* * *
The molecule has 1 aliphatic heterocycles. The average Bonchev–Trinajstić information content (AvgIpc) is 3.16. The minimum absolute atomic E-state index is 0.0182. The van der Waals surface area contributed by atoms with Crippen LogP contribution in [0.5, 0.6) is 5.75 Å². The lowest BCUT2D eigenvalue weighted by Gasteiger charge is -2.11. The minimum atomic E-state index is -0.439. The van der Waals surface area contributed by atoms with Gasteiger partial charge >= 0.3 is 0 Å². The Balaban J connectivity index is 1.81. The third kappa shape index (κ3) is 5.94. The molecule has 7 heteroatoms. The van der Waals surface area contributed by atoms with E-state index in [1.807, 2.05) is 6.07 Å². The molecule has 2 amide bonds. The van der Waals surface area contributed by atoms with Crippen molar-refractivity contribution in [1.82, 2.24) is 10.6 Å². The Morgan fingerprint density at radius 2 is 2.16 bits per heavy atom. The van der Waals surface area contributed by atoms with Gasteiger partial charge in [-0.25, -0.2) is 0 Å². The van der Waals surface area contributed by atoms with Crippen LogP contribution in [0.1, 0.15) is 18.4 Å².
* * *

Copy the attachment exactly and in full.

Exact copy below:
The molecule has 1 aliphatic heterocycles. The average Bonchev–Trinajstić information content (AvgIpc) is 3.16. The minimum absolute atomic E-state index is 0.0182. The van der Waals surface area contributed by atoms with Crippen LogP contribution in [0.5, 0.6) is 5.75 Å². The lowest BCUT2D eigenvalue weighted by Gasteiger charge is -2.11. The minimum atomic E-state index is -0.439. The van der Waals surface area contributed by atoms with Gasteiger partial charge >= 0.3 is 0 Å². The Balaban J connectivity index is 1.81. The third kappa shape index (κ3) is 5.94. The molecule has 7 heteroatoms. The van der Waals surface area contributed by atoms with E-state index in [1.807, 2.05) is 6.07 Å². The molecule has 2 amide bonds. The van der Waals surface area contributed by atoms with Crippen molar-refractivity contribution in [1.82, 2.24) is 10.6 Å². The Morgan fingerprint density at radius 2 is 2.16 bits per heavy atom. The van der Waals surface area contributed by atoms with Gasteiger partial charge in [-0.25, -0.2) is 0 Å². The van der Waals surface area contributed by atoms with Crippen LogP contribution in [0.1, 0.15) is 18.4 Å².